This year Superman Returns. Not just to theaters, but to videogames as well. Originally set to coincide with the release of the movie, Superman Returns the game has been pushed back to this fall. I'm as sick of delays as the next gamer. Still, this time their hearts seem to be in the right place. Superman Returns is to be a colossal game, truly worthy of comic's first superhero.
Where does one begin building a game that's supposed to encapsulate what it is like to be Superman? Developers, Tiburon decided to create an 80 square mile metropolis. The Metropolis to be exact. Thousands of buildings, a monorail that travels the city, streets filled with cars and people, and of course, The Daily Planet.
Speaking of The Daily Planet, Superman is capable of interacting with the famous globe that rests on top of the building. In fact, most of Metropolis is interactive. I've seen that poor globe picked up, tossed, and otherwise abused so many times. (Most recently in the finale of Justice League Unlimited.) Now it is the gamer's turn. A representative, who walked me through the game, promised there would be even more monuments to demolish by the time Superman Returns hits the streets.
Another important and obvious thing that Superman Returns needs to nail are Superman's various superpowers. Superman Returns seems to have them all. Super strength plays into the whole interactive element. Flight is a no brainer. You get airborne a number of ways. There is the hard launch, think Neo in the Matrix. Then there is the running start, more like Christopher Reeve's Superman. You can hover, take a leisurely flight, or tear through the air faster than a speeding bullet. The developer's goal was to make it more fun than Spider-man's web-slinging. That is a tough feat.
Heat vision is something that they put a lot of thought into. You will be able to focus Superman's heat vision to a laser beam or open his eyes wide for an earth-shattering blast. His super breath works similarly. What I watched was Superman standing in the middle of the street blowing the people and their cars off of the road. It was actually pretty impressive. I didn't see him use the breath to freeze anything, but that might still be in the works.
Many things are actually still in the works. I was told that X-ray vision and super hearing would be addressed also, they just hadn't decided on how yet. Each power will have upgrades too. This sounds similar to Spider-Man 2.
Combat looked like a lot of fun. Superman's training takes place on War World where the training evolves as Superman does. You will have to explore ground to ground, air to air, and air to ground combat. War World will also help you practice using your interactive environment against enemies. Certain combatants will force you to use objects in your surroundings in order to defeat them. You will also learn to use combos. The combo that I saw was called 1000 fists. Superman uses his super speed to pummel his enemy in such a way that it appears as if he is a thousand men. It is a real nice visual, but the combo aspect seemed like it took the player out of Supes' boots and made him a spectator, however briefly. Still, the combat looks like a lot of fun, especially the air to air stuff.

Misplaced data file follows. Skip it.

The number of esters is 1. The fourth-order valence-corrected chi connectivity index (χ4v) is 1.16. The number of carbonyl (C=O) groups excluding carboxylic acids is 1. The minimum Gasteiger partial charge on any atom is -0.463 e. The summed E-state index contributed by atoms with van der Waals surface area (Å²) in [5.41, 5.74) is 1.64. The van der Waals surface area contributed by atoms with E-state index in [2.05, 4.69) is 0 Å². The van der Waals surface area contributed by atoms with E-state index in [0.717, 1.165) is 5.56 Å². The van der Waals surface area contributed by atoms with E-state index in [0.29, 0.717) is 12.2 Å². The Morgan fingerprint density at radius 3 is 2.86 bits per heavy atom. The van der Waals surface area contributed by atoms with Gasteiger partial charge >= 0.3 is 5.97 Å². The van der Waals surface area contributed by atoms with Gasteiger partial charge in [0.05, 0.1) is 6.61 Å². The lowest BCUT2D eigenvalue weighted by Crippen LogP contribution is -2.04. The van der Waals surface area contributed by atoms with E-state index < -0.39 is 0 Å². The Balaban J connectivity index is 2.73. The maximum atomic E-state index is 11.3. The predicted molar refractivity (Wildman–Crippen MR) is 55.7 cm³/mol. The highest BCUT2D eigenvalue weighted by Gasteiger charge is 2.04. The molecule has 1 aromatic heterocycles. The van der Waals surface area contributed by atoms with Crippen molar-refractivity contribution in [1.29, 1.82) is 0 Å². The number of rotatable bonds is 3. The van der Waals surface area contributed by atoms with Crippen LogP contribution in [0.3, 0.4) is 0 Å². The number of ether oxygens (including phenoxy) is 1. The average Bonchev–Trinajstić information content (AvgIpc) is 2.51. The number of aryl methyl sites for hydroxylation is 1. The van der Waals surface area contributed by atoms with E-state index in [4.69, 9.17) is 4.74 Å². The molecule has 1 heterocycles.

The story is supposed to be comprised fifty percent by the DC universe and fifty percent by the movie's story. There are a number of side missions (I saw one with gargoyles attacking blimps) and close to 30 hours of storyline. It will feature nine classic Superman villains. The representative would only reveal two of them, Metallo (who can be seen in the trailer) and Parasite. I asked about how Parasite's ability to steal powers would work in the game and was told that this was to be decided. It could simply be a health draining effect or he could steal some of Superman's individual powers.
The rep was quick to scoff at any comparisons to Spider-Man 2 or the Incredible Hulk game. (The open world, super power upgrades, the extreme level of interactivity, etc. In fact the whole game seems like a best of from the previous two.) There were two major differences between Superman Returns and its two predecessors. The first is the openness of the missions. The missions aren't designed with one specific resolution. Superman Returns encourages the player to be creative with your powers and surroundings. This should add replay value. I could see replaying missions just to see all the cool ways that Superman might save the day.
The more important difference is actually an entire shift in the way the game is played and even how you think about playing. Superman is invulnerable. He won't die. Metropolis is not. As much as I love Bruce Timm's Justice League cartoons, the massive amounts of collateral damage always bug me. Superman brazenly punches Brainiac through a building, toppling it without a care for the thousands of people inside. Generally in the comics Superman is more aware than that. I am glad to see it carry over into Superman Returns. You won't just focus on fighting the bad guy; your first priority is saving the city. This will create some very interesting gameplay and be more true to Superman's character than many of his counterparts in other mediums.
Since Superman Returns contains story elements from the movie, I am not even that disappointed it is being delayed. I would have waited until I had seen the movie anyway. After talking to the reps and seeing some of what it aspires to be, I am more than willing to give it the extra couple months that Superman Returns needs to become that game. EA and Tiburon seem to have their hearts in the right place. They must have at least a fanboy or two on staff. Until this fall I'll just have to be content reading Grant Morrison and Frank Quietly's amazing All Star Superman.